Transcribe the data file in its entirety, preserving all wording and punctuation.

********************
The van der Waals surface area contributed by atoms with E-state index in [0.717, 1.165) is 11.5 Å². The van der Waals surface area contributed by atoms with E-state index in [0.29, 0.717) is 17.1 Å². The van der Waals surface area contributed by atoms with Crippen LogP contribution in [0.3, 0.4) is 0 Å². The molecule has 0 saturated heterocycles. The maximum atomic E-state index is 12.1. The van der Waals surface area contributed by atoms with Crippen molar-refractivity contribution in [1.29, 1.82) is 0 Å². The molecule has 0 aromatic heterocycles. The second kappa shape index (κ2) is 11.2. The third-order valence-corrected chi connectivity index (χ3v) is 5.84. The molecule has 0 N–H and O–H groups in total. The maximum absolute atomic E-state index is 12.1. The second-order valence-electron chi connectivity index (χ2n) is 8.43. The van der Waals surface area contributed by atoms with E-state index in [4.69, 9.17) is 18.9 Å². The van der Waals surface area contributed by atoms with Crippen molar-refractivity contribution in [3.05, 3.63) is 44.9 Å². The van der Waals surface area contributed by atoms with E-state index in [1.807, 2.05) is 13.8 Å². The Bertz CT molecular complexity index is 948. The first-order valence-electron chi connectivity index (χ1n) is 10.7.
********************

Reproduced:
The van der Waals surface area contributed by atoms with E-state index in [0.717, 1.165) is 11.5 Å². The van der Waals surface area contributed by atoms with E-state index in [0.29, 0.717) is 17.1 Å². The van der Waals surface area contributed by atoms with Crippen LogP contribution in [0.3, 0.4) is 0 Å². The molecule has 0 saturated heterocycles. The maximum atomic E-state index is 12.1. The van der Waals surface area contributed by atoms with Crippen molar-refractivity contribution in [1.29, 1.82) is 0 Å². The molecule has 0 aromatic heterocycles. The second kappa shape index (κ2) is 11.2. The third-order valence-corrected chi connectivity index (χ3v) is 5.84. The molecule has 0 N–H and O–H groups in total. The maximum absolute atomic E-state index is 12.1. The second-order valence-electron chi connectivity index (χ2n) is 8.43. The van der Waals surface area contributed by atoms with E-state index in [4.69, 9.17) is 18.9 Å². The van der Waals surface area contributed by atoms with Crippen molar-refractivity contribution in [3.05, 3.63) is 44.9 Å². The van der Waals surface area contributed by atoms with E-state index in [1.807, 2.05) is 13.8 Å². The Bertz CT molecular complexity index is 948. The first-order valence-electron chi connectivity index (χ1n) is 10.7.